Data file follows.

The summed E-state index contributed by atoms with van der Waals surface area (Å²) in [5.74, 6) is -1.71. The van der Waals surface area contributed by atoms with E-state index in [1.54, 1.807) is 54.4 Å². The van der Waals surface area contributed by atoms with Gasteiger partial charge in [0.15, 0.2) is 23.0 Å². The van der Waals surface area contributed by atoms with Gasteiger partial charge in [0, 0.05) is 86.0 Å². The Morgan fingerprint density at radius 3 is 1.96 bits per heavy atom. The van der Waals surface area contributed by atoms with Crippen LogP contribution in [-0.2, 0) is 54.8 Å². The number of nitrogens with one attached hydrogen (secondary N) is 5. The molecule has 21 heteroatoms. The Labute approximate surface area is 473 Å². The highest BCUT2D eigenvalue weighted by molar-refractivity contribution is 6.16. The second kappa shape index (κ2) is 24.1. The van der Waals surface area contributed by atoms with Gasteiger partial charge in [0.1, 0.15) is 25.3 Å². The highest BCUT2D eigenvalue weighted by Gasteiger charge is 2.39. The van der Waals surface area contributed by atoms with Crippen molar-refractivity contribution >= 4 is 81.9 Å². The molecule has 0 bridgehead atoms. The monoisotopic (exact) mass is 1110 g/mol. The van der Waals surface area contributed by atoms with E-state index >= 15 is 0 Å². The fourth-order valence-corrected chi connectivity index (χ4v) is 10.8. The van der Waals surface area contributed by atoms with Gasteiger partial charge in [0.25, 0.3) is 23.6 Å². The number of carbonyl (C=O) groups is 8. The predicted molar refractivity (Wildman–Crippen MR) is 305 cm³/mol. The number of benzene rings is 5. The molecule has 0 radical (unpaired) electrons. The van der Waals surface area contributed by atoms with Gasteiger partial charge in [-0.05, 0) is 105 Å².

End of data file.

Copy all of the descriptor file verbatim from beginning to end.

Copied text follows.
The summed E-state index contributed by atoms with van der Waals surface area (Å²) in [5.74, 6) is -1.71. The van der Waals surface area contributed by atoms with E-state index in [1.54, 1.807) is 54.4 Å². The van der Waals surface area contributed by atoms with Gasteiger partial charge in [0.15, 0.2) is 23.0 Å². The van der Waals surface area contributed by atoms with Gasteiger partial charge in [0, 0.05) is 86.0 Å². The Morgan fingerprint density at radius 3 is 1.96 bits per heavy atom. The van der Waals surface area contributed by atoms with Crippen LogP contribution in [-0.2, 0) is 54.8 Å². The number of nitrogens with one attached hydrogen (secondary N) is 5. The molecule has 21 heteroatoms. The Labute approximate surface area is 473 Å². The highest BCUT2D eigenvalue weighted by molar-refractivity contribution is 6.16. The second kappa shape index (κ2) is 24.1. The van der Waals surface area contributed by atoms with Gasteiger partial charge in [0.1, 0.15) is 25.3 Å². The highest BCUT2D eigenvalue weighted by Gasteiger charge is 2.39. The van der Waals surface area contributed by atoms with Crippen molar-refractivity contribution >= 4 is 81.9 Å². The molecule has 0 bridgehead atoms. The monoisotopic (exact) mass is 1110 g/mol. The van der Waals surface area contributed by atoms with E-state index >= 15 is 0 Å². The fourth-order valence-corrected chi connectivity index (χ4v) is 10.8. The van der Waals surface area contributed by atoms with Gasteiger partial charge in [0.25, 0.3) is 23.6 Å². The number of carbonyl (C=O) groups is 8. The predicted molar refractivity (Wildman–Crippen MR) is 305 cm³/mol. The number of benzene rings is 5. The molecule has 0 radical (unpaired) electrons. The van der Waals surface area contributed by atoms with Gasteiger partial charge in [-0.05, 0) is 105 Å².